Sunday, 22 February 2009

Thoughts about Agile Development

Not too many years ago RUP was the way to do things and now being agile is the latest "right way" to do things.

It all started with the The Agile Manifesto, which I think bears repeating:

Individuals and interactions over processes and tools
Working software over comprehensive documentation
Customer collaboration
over contract negotiation
Responding to change over following a plan.

That is, while there is value in items on the right,
we value items on the left more.

As principles go, this is a good one. In my experience it reflects how things are done in real working life - or at least how they should be done.

The important thing is not to ignore the last sentence: "while there is value in items on the right, we value items on the left more". In other words, the manifesto does not instruct to ignore practical processes, good enough documentation, proper contracts nor having a plan.

I used to work in a company that had taken the agile way and scrum in particular in to the heart. When I joined the company it was actually inspiring to see how not just the techies but the management and even the main customer made a real effort to learn and adapt to the scrum way of working. They were not just talking about it but also working on it. I do respect that.

Unfortunately it wasn't all good. Very few seemed to care about project documentation, because documenting things wasn't perceived as agile. Not true. What people might have been thinking was the old style waterfall process where everything was designed and documented up front any implementation work, but the alternative to that is not have documentation at all. Personally, I think it was just a convenient excuse for people being lazy and cut corners.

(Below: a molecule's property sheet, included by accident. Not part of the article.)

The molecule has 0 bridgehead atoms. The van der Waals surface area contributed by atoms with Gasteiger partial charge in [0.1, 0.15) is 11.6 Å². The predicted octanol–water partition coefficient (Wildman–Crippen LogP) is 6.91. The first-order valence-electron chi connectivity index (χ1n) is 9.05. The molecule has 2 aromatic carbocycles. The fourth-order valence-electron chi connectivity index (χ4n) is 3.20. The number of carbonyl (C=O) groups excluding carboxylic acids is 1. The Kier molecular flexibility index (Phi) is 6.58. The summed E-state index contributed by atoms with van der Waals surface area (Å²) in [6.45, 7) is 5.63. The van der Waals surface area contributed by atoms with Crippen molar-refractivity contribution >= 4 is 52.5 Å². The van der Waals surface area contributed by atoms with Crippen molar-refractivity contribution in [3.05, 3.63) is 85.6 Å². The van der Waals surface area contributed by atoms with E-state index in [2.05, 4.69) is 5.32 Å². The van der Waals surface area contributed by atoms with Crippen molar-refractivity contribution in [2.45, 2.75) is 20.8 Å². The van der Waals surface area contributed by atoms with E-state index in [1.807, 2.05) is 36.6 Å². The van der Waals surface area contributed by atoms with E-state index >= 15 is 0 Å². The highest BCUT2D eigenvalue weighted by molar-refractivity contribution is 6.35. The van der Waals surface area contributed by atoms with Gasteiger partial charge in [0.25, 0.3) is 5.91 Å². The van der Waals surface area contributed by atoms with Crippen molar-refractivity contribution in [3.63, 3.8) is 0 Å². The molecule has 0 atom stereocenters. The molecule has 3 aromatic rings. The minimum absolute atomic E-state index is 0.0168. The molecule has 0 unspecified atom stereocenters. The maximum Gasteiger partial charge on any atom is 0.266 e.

Neither was it very common to plan ahead since being agile was to do what was needed right then and there - in my mind to think this way is to be short-sighted. Unless the program in question is the ever-so-popular Hello World, rarely is an application complited in just a few iterations. Incremental iterations are step building towards hindmost goal so one must always be mindful about next couple of steps or the risk of major redesign and refactoring is likely to become an unfortunate fact. Now, surely that is not what agile way of working is supposed to be about?

When Product Owners and managers agreed on the priorities and geared up to get things done, it often became as a nasty surprise when Somebody Else managed to convince directors that their project was more important and should become a priority instead. This wasn't about "responding to change over following a plan", it was more about being without a direction. At one point a project might be a company top priority and then, without warning, be pushed aside and be replaced by another top priority project. I'm sure there were always seemingly good reasons for this, but how is it a good thing when projects go unfinished, professional employees get frustrated and nobody can rely on what was agreed?

Being agile should not be the same as being sloppy and erratic. It is a principle that promotes common sense over dogmatic thinking. About cutting the red tape, doing what needs to be done and getting it done in a professional manner.

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